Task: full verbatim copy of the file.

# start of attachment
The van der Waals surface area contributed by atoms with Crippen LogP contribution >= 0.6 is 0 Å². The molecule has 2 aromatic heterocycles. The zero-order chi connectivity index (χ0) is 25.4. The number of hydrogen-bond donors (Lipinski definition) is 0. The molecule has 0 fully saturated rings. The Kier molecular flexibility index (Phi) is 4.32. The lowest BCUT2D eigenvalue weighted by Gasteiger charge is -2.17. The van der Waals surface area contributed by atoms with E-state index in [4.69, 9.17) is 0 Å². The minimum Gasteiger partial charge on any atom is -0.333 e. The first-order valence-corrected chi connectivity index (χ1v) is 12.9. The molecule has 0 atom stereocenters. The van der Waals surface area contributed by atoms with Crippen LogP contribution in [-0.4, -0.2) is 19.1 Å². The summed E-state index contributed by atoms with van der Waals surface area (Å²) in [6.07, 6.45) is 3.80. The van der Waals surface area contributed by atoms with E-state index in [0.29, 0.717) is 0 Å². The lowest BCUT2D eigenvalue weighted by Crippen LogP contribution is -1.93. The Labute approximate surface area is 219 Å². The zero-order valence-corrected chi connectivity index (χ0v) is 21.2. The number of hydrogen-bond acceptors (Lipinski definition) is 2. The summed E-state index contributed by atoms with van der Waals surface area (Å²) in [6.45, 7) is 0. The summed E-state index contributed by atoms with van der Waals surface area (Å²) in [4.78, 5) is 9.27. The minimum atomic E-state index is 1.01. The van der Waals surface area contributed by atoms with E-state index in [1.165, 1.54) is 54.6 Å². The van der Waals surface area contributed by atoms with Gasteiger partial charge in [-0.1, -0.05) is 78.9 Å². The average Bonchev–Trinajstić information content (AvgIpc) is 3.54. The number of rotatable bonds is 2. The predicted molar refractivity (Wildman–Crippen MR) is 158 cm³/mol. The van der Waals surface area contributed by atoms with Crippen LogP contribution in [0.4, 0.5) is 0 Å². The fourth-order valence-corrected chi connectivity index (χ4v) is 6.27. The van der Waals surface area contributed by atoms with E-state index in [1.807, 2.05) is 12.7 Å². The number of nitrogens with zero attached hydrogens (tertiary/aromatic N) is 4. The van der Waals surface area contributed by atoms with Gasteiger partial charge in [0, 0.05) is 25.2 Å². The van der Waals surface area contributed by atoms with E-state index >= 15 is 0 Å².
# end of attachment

The van der Waals surface area contributed by atoms with Crippen LogP contribution >= 0.6 is 0 Å². The molecule has 2 aromatic heterocycles. The zero-order chi connectivity index (χ0) is 25.4. The number of hydrogen-bond donors (Lipinski definition) is 0. The molecule has 0 fully saturated rings. The Kier molecular flexibility index (Phi) is 4.32. The lowest BCUT2D eigenvalue weighted by Gasteiger charge is -2.17. The van der Waals surface area contributed by atoms with E-state index in [4.69, 9.17) is 0 Å². The minimum Gasteiger partial charge on any atom is -0.333 e. The first-order valence-corrected chi connectivity index (χ1v) is 12.9. The molecule has 0 atom stereocenters. The van der Waals surface area contributed by atoms with Crippen LogP contribution in [-0.4, -0.2) is 19.1 Å². The summed E-state index contributed by atoms with van der Waals surface area (Å²) in [6.07, 6.45) is 3.80. The van der Waals surface area contributed by atoms with E-state index in [0.29, 0.717) is 0 Å². The lowest BCUT2D eigenvalue weighted by Crippen LogP contribution is -1.93. The Labute approximate surface area is 219 Å². The zero-order valence-corrected chi connectivity index (χ0v) is 21.2. The number of hydrogen-bond acceptors (Lipinski definition) is 2. The summed E-state index contributed by atoms with van der Waals surface area (Å²) in [6.45, 7) is 0. The summed E-state index contributed by atoms with van der Waals surface area (Å²) in [4.78, 5) is 9.27. The minimum atomic E-state index is 1.01. The van der Waals surface area contributed by atoms with E-state index in [1.165, 1.54) is 54.6 Å². The van der Waals surface area contributed by atoms with Gasteiger partial charge in [-0.1, -0.05) is 78.9 Å². The average Bonchev–Trinajstić information content (AvgIpc) is 3.54. The number of rotatable bonds is 2. The predicted molar refractivity (Wildman–Crippen MR) is 158 cm³/mol. The van der Waals surface area contributed by atoms with Crippen LogP contribution in [0.4, 0.5) is 0 Å². The fourth-order valence-corrected chi connectivity index (χ4v) is 6.27. The van der Waals surface area contributed by atoms with E-state index in [1.807, 2.05) is 12.7 Å². The number of nitrogens with zero attached hydrogens (tertiary/aromatic N) is 4. The van der Waals surface area contributed by atoms with Gasteiger partial charge in [0, 0.05) is 25.2 Å². The van der Waals surface area contributed by atoms with E-state index >= 15 is 0 Å².